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Nephron Clin Pract. 2005;100(4):c140-5. Epub 2005 Apr 25.

Clinical significance of C-reactive protein in patients on hemodialysis: a longitudinal study.

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Servicio de Nefrología, Hospital Ramón y Cajal, Madrid, Spain.



The levels of C-reactive protein (CRP) have been related to hypoalbuminemia and the necessity of erythropoietin in patients on maintenance hemodialysis. However, in several studies, the patients' clinical situation is not taken into account. The aim of the present work was to analyze the relationship between CRP and serum albumin and hemoglobin and the erythropoietin resistance index (ERI) in a population of patients on chronic hemodialysis classified according to their clinical situation.


In a cohort of 53 patients followed for 12 months, we analyzed the CRP level and its association with albumin and hemoglobin levels and the ERI (ratio of total weekly erythropoietin dose in units/weight to hemoglobin concentration in g/dl) at the start of the study and at 6 and 12 months thereafter. The patients were divided into three groups based on the presence of inflammatory/infectious disorders during the 4 weeks prior to CRP determination (group A) or the use of a jugular catheter (group B) or an arteriovenous fistula (group C) as vascular access for hemodialysis.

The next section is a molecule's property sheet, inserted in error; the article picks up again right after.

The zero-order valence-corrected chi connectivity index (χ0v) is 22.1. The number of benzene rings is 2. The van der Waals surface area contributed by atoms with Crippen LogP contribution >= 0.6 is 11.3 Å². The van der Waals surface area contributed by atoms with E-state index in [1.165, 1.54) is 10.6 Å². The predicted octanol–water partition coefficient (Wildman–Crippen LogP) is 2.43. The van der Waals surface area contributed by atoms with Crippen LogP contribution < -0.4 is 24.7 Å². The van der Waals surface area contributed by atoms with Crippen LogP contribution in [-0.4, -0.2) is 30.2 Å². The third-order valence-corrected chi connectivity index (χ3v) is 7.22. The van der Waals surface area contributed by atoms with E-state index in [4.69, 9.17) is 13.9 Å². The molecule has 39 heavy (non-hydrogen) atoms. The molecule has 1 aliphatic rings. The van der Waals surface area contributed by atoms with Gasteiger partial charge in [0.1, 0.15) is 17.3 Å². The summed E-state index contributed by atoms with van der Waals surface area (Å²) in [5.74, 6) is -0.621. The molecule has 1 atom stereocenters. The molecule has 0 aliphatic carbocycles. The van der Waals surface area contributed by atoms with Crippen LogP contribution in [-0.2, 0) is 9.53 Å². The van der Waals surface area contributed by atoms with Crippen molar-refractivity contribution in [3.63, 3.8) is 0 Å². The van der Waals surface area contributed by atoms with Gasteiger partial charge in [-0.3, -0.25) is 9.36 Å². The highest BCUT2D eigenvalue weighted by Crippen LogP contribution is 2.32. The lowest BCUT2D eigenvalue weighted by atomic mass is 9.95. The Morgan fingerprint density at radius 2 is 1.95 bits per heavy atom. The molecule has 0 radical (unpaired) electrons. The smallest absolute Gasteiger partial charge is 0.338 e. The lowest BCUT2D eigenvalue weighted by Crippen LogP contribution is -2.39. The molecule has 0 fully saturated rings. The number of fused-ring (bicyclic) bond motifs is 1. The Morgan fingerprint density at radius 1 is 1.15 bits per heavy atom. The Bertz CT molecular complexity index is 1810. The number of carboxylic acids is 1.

At baseline, the CRP levels (47.1 mg/l in group A, 30.7 mg/l in group B, and 9.4 mg/l in group C) and the ERI (23.9 in group A, 24.6 in group B, and 10.7 in group C) were higher in groups A and B than in group C (p < 0.001 for both parameters). Serum albumin (3.9 g/dl in group A, 4.1 g/dl in group B, and 4.4 g/dl in group C) and hemoglobin (10.4 g/dl in group A, 11.3 g/dl in group B, and 12 g/dl in group C) were lower in groups A and B than in group C (p < 0.05 for serum albumin and p < 0.01 for hemoglobin). In all patients, the baseline CRP level correlated with the albumin level (r = -0.3853, p < 0.01), with the hemoglobin level (r = -0.2950, p < 0.05), and with the ERI (r = 0.4378, p < 0.01). However, if we only considered the group C patients, there was no correlation between baseline CRP and albumin, hemoglobin, and ERI. Similar results were observed at 6 and 12 months.


The CRP, albumin, and hemoglobin levels and the ERI mostly depend on the existence of ongoing inflammatory/infectious disorders and the use of a catheter as vascular access. In the absence of these clinical conditions, we could not correlate the CRP level with the other parameters. The relationship between CRP, albumin, and anemia may be an epiphenomenon.

[Indexed for MEDLINE]

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